System 10 employs a distributed arbitration scheme in the illustrated embodiment, and thus each requesting agent includes an address arbiter 26A–26E and each responding agent includes a data arbiter 28A–28F. Each requesting agent is assigned an address request signal (one of A_Req[7:0]), and each responding agent is assigned a data request signal (one of D_Req[7:0]). More particularly, as mentioned above, each agent is assigned an agent identifier and the corresponding address request signal and/or data request signal may be used by that agent. For example, the agent identifier may be hardwired in each agent, or may be wired via input signals strapped to power or ground to form the agent identifier. In one exemplary implementation, processor 12A may be assigned agent identifier 0 (and thus may use A_Req and D_Req), processor 12B may be assigned agent identifier 1, high speed I/O bridge 18 may be assigned agent identifier 2, I/O bridge 20 may be assigned agent identifier 3, a system control and debug block (not shown) may be assigned agent identifier 4, L2 cache 14 may be assigned agent identifier 6, and memory controller 16 may be assigned agent identifier 7. In another alternative, agent identifiers may be programmable in each agent using configuration commands.
The fairness scheme implemented by one embodiment of system 10 may be one in which the agent granted the bus is made lowest priority for being granted the bus again. The highest priority agent which is requesting the bus is granted the bus. Since address and data buses are separately arbitrated, separate priority states are maintained for the address and data buses.
Each address arbiter 26A–26E is coupled to receive at least the address request signals (A_Req[7:0]) corresponding to each other requesting agent besides the requesting agent to which that address arbiter corresponds (the “corresponding agent”). For example, the corresponding agent of address arbiter 26A is processor 12A and address arbiter 26A receives the address request signals from each other agent (including the address request signals from processor 12B, I/O bridge 20, and high speed I/O bridge 18). The address arbiter tracks which of the agents are higher priority than the corresponding agent and which agents are lower priority than the corresponding agent for address bus arbitration (i.e. the relative priority of the corresponding agent to other agents). Thus, given the request signals from each other agent, the address arbiter can determine whether or not the corresponding agent wins the arbitration for the address bus. This determination may be relatively quick, and thus arbitration may be performed rapidly. Rather than attempt to calculate which other agent did win the arbitration, the address arbiter uses the agent identifier (A_ID[9:6]) in the address phase of the transaction performed by the arbitration winner to update the priority state for the corresponding agent. More particularly, the agent which won the arbitration is marked as lower priority than the corresponding agent. On the other hand, if the corresponding agent does win the arbitration, the address arbiter updates the priority state to indicate that each other agent is higher priority than the corresponding agent.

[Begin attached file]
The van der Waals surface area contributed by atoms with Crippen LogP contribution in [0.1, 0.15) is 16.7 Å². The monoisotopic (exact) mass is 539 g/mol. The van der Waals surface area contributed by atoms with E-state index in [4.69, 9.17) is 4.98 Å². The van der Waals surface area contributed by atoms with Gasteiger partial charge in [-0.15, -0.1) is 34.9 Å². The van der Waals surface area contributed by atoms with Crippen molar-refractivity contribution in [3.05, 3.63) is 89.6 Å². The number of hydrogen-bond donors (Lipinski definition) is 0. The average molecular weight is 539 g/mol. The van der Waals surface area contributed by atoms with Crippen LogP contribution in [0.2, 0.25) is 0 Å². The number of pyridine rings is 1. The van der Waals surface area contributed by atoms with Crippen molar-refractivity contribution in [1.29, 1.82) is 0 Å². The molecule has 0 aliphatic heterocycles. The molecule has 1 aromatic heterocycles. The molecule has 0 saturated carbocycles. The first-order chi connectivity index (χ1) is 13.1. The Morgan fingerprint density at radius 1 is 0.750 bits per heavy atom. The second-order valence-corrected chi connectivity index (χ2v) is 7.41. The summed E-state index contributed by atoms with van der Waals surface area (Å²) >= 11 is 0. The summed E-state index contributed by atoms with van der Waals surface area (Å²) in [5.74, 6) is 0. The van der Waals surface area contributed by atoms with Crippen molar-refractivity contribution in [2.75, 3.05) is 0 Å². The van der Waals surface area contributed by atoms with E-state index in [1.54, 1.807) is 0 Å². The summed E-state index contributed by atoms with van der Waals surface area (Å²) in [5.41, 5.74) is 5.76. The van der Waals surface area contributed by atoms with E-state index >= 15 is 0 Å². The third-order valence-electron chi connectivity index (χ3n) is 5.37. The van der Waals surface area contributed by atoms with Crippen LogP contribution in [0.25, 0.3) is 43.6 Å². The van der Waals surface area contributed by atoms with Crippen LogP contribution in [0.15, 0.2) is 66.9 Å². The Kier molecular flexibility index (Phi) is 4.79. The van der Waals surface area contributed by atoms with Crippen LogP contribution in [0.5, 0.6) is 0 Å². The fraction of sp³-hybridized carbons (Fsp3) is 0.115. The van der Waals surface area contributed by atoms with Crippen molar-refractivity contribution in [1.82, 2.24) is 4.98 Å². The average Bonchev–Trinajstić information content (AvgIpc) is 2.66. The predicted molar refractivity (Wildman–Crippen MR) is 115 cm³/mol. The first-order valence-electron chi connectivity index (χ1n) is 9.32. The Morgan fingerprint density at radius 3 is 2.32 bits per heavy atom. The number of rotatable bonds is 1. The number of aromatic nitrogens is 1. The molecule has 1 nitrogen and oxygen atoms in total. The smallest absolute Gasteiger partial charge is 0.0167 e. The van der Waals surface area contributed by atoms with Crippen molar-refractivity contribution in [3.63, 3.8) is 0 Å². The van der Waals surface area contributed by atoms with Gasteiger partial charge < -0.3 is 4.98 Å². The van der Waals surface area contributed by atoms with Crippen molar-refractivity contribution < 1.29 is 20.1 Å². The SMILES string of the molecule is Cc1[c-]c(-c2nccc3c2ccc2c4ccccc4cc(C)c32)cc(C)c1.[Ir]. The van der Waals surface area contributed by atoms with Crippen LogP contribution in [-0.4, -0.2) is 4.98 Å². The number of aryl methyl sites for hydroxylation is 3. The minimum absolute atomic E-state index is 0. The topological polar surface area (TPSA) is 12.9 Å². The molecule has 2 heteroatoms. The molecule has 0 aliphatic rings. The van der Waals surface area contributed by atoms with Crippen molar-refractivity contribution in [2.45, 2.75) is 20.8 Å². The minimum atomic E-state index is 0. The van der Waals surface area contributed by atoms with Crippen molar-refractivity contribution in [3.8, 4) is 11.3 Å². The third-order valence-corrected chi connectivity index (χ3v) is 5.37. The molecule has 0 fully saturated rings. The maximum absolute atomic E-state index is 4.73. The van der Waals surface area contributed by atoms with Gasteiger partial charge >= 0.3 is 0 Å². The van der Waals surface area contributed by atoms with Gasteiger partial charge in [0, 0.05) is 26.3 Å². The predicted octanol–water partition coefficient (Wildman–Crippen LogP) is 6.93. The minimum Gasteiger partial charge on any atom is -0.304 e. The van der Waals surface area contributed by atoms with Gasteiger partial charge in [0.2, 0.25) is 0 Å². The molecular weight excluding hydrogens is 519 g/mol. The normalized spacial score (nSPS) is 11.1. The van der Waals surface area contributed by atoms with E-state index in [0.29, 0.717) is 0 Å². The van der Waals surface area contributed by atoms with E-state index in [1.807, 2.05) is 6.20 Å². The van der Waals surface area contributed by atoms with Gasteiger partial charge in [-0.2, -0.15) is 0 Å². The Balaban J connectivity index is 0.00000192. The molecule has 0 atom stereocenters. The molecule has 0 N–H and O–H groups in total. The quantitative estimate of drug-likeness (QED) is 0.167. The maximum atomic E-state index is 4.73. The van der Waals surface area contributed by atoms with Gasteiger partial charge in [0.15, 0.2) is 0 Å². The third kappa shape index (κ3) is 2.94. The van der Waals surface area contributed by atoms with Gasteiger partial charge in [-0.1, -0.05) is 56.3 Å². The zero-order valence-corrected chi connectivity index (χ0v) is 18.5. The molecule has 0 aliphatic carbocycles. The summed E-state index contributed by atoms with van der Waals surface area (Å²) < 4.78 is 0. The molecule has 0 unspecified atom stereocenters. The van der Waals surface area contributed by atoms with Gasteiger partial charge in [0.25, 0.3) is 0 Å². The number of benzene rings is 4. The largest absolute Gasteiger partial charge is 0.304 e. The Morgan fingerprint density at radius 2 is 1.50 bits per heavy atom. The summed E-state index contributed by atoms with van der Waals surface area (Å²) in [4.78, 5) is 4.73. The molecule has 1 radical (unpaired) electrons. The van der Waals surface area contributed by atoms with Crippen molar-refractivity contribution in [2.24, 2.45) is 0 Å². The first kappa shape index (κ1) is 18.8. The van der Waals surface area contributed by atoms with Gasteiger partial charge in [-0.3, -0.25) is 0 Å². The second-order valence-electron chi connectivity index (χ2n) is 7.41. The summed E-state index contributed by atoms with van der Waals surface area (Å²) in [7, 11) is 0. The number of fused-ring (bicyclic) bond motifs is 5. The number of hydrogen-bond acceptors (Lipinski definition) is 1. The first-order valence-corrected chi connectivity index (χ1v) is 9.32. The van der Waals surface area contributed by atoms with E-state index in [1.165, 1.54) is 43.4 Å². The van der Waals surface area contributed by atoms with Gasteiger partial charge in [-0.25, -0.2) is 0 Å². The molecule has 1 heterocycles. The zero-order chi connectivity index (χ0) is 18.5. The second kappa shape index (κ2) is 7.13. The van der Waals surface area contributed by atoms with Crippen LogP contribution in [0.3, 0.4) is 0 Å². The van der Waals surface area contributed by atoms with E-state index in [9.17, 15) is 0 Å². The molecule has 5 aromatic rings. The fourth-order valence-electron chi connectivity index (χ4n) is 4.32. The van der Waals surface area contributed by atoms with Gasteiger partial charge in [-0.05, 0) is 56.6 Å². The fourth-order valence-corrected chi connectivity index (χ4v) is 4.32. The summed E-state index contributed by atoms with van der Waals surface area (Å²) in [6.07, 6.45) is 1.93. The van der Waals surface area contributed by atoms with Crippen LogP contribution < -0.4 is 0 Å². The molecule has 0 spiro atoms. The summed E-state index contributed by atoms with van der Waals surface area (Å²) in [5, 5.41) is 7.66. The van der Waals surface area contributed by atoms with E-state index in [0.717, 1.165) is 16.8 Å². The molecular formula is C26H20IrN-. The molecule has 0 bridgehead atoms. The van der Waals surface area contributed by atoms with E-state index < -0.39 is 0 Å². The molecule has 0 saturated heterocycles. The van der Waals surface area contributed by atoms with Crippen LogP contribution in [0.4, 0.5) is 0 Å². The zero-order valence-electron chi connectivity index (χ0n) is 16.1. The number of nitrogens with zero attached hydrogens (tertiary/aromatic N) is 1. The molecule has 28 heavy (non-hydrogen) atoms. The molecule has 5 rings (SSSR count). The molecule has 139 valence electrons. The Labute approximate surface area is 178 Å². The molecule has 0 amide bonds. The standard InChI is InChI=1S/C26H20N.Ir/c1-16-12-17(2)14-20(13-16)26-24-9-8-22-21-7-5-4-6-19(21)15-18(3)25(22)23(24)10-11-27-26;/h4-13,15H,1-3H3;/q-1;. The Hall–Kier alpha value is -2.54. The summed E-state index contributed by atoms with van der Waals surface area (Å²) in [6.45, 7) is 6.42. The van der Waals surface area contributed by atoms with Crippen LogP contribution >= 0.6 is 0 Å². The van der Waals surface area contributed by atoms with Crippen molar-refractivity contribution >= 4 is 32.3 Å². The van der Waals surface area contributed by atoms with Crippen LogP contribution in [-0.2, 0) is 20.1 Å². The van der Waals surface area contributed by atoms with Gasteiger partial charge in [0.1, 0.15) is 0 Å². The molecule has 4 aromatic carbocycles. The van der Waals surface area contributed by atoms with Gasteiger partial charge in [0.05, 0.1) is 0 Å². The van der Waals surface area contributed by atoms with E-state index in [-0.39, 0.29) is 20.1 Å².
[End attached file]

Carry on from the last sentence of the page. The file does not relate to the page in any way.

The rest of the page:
Each data arbiter 28A–28F is similarly coupled to receive at least the data request signals (D_Req[7:0]) corresponding to each other responding agent besides the responding agent to which that data arbiter corresponds. The data arbiter tracks which of the agents are higher priority than the corresponding agent and which agents are lower priority than the corresponding agent for data bus arbitration (i.e. the relative priority of the corresponding agent to other agents). Thus, given the request signals from each other agent, the data arbiter can determine whether or not the corresponding agent wins the arbitration for the data bus. This determination may be relatively quick, and thus arbitration may be performed rapidly. Rather than attempt to calculate which other agent did win the arbitration, the data arbiter uses the agent identifier (D_RSP[3:0]) in the data phase of the transaction performed by the arbitration winner to update the priority state for the corresponding agent. More particularly, the agent which won the arbitration is marked as lower priority than the corresponding agent. On the other hand, if the corresponding agent does win the arbitration, the data arbiter updates the priority state to indicate that each other agent is higher priority than the corresponding agent.
The data phase includes D_RSP[3:0] to provide the agent identifier because the transaction ID (D_ID[9:0]) is used to match the address phase and data phase of a transaction. Thus, the portion of the transaction ID identifying the initiating agent may not identify the data bus arbitration winner. Generally, the data bus is arbitrated for by the agent providing the data for a transaction. Thus, for read transactions, the responding agent arbitrates for the data bus. The requesting agent is identified in the transaction ID, but D_RSP[3:0] identifies the responding agent. For write transactions, the requesting agent arbitrates for the data bus. The requesting agent may arbitrate for the data bus in these cases and thus D_RSP[3:0] and D_ID[9:6] may carry the same value.
While the above description refers to an address or data arbiter receiving request signals from at least each other agent, in some embodiments the arbiter may receive the request signal for the corresponding agent as well. If the corresponding agent's request signal is not received, the grant generated by the arbiter may be qualified by the logic receiving the grant with the corresponding agent's request signal. In embodiments in which the corresponding agent's request signal is received by the arbiter, the grant may only be asserted if the corresponding agent's request signal is asserted. The receiving logic need not qualify the grant in this case.